North Carolina Economic Development Guide

2015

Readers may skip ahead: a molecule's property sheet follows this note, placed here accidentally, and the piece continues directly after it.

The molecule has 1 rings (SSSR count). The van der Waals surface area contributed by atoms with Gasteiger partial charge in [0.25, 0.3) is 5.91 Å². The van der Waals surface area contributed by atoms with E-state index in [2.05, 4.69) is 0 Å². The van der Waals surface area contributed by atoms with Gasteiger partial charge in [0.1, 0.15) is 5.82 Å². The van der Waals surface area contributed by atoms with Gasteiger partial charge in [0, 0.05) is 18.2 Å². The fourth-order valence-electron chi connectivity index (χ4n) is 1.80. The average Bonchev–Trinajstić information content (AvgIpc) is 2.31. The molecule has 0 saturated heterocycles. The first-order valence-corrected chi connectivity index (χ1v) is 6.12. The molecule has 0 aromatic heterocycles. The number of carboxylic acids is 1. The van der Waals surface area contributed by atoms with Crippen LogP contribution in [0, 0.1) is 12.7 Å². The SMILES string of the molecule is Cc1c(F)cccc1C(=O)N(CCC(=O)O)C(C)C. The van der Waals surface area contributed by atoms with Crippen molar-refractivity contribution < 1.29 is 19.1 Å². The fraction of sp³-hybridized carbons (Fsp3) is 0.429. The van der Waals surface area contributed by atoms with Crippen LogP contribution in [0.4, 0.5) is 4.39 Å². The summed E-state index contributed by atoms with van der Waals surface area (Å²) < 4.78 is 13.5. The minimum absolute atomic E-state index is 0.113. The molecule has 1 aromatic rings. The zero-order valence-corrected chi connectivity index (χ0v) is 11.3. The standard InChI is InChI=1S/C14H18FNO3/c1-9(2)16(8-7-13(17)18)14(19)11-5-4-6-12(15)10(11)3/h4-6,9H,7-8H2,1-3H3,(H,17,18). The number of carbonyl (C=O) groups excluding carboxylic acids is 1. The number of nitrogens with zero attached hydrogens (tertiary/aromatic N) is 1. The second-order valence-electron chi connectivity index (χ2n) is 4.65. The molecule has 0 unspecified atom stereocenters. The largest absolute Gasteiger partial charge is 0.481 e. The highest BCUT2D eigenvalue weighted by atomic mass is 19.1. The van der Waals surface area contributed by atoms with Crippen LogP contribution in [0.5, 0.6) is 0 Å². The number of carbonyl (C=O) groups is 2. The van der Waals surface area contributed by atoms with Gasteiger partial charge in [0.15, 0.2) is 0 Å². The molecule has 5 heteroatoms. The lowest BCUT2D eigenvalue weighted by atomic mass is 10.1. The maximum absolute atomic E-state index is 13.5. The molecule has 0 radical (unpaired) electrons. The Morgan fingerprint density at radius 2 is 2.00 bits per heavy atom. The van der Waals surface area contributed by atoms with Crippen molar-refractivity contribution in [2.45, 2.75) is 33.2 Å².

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with the skilled workers they need. It also analyzes labor markets, organizes company job fairs, screens new hires and fnds funds for on-the-job training. "They're a huge part of what we can offer the companies we're trying to recruit." With an annual budget of about $6 million, it serves employers, individuals and business recruiters in Wake and Johnston counties. The Capital Area Workforce Development Board's business-services director and Sauls met with Mann+Hummel executives to build a plan to fll the customer-service, sales and administra- tive jobs at its Raleigh headquarters. "For Mann+Hummel, we committed to do at least $35,000 in on-the-job training and also to use internal resourc- es to help with talent identifcation and assessment," says Pat Sturdivant, executive director of the Capital Area Workforce Development Board. "The strength of what we do in supporting economic-development initiatives is mobilizing our partners to give busi- nesses what they need." Capital Area Workforce Development uses U.S. Department of Labor funds to cover 50% to 90% of the wages companies pay trainees for up to three months. Mann+Hummel's workforce-devel- opment needs are bigger at its Fayette- ville plant, where about 1,100 people work. It covers more than 50 acres and has had several owners since it opened in 1969. "There's a lot of investment that needs to be done there," Vaillant says. The company is assessing production upgrades. In plotting the plant's future, Mann+Hummel can bring in experts from its advanced-manufacturing factories in Brazil, Korea and Germany. "One of the great assets our company brings to the table is best practices. That's going to be a tremendous beneft for the facility in Fayetteville." Once Mann+Hummel updates its Fayetteville plant, training isn't far away. Fayetteville Technical Community College's Customized Training Program offers education for employees of manufacturers that are modernizing equipment or re-engineering produc- tion. "Often with foreign-owned companies, we're talking about unique equipment, and I don't have anyone with that skill set," says Brian "T.J." Haney, executive director of economic development and emerging technologies at the college. "In those cases, I might have to contract with the equipment manufacturer to provide training." Workforce development starts with understanding a company's objectives. Haney drafts a custom plan based on what he hears. "It's not a shotgun approach. It's very precisely defned." Workers learn mechanical skills such as hydraulics, pneumatics and preventive

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